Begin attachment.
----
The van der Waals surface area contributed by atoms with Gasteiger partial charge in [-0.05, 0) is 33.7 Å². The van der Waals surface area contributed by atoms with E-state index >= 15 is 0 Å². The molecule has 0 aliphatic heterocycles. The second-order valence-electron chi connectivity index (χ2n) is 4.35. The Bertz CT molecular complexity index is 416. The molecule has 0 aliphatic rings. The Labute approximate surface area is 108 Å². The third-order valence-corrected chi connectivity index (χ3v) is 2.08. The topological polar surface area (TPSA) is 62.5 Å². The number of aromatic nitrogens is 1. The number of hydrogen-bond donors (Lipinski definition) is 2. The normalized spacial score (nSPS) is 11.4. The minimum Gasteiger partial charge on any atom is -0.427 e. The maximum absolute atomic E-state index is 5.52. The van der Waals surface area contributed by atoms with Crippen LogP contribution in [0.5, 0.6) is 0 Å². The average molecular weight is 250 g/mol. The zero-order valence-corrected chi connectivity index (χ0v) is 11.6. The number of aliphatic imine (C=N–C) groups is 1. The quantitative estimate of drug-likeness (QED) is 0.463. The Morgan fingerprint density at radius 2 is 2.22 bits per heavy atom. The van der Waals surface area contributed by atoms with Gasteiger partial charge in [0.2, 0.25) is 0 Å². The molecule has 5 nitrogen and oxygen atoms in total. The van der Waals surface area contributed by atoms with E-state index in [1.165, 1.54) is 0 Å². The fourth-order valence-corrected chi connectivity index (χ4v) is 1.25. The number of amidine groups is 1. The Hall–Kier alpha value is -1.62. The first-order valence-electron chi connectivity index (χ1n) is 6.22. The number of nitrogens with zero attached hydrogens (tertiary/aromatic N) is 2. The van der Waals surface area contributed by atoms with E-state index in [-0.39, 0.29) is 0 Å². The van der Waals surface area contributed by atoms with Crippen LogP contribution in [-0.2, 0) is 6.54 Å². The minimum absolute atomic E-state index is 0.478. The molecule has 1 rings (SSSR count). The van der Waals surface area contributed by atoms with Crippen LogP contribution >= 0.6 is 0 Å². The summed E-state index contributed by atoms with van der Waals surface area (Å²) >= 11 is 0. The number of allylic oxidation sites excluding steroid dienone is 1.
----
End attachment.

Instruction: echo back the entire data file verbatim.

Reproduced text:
The van der Waals surface area contributed by atoms with Gasteiger partial charge in [-0.05, 0) is 33.7 Å². The van der Waals surface area contributed by atoms with E-state index >= 15 is 0 Å². The molecule has 0 aliphatic heterocycles. The second-order valence-electron chi connectivity index (χ2n) is 4.35. The Bertz CT molecular complexity index is 416. The molecule has 0 aliphatic rings. The Labute approximate surface area is 108 Å². The third-order valence-corrected chi connectivity index (χ3v) is 2.08. The topological polar surface area (TPSA) is 62.5 Å². The number of aromatic nitrogens is 1. The number of hydrogen-bond donors (Lipinski definition) is 2. The normalized spacial score (nSPS) is 11.4. The minimum Gasteiger partial charge on any atom is -0.427 e. The maximum absolute atomic E-state index is 5.52. The van der Waals surface area contributed by atoms with Crippen LogP contribution in [0.5, 0.6) is 0 Å². The average molecular weight is 250 g/mol. The zero-order valence-corrected chi connectivity index (χ0v) is 11.6. The number of aliphatic imine (C=N–C) groups is 1. The quantitative estimate of drug-likeness (QED) is 0.463. The Morgan fingerprint density at radius 2 is 2.22 bits per heavy atom. The van der Waals surface area contributed by atoms with Gasteiger partial charge in [0.2, 0.25) is 0 Å². The molecule has 5 nitrogen and oxygen atoms in total. The van der Waals surface area contributed by atoms with E-state index in [1.165, 1.54) is 0 Å². The fourth-order valence-corrected chi connectivity index (χ4v) is 1.25. The number of amidine groups is 1. The Hall–Kier alpha value is -1.62. The first-order valence-electron chi connectivity index (χ1n) is 6.22. The number of nitrogens with zero attached hydrogens (tertiary/aromatic N) is 2. The van der Waals surface area contributed by atoms with E-state index in [-0.39, 0.29) is 0 Å². The van der Waals surface area contributed by atoms with Crippen LogP contribution in [-0.2, 0) is 6.54 Å². The minimum absolute atomic E-state index is 0.478. The molecule has 1 rings (SSSR count). The van der Waals surface area contributed by atoms with Crippen LogP contribution >= 0.6 is 0 Å². The summed E-state index contributed by atoms with van der Waals surface area (Å²) >= 11 is 0. The number of allylic oxidation sites excluding steroid dienone is 1.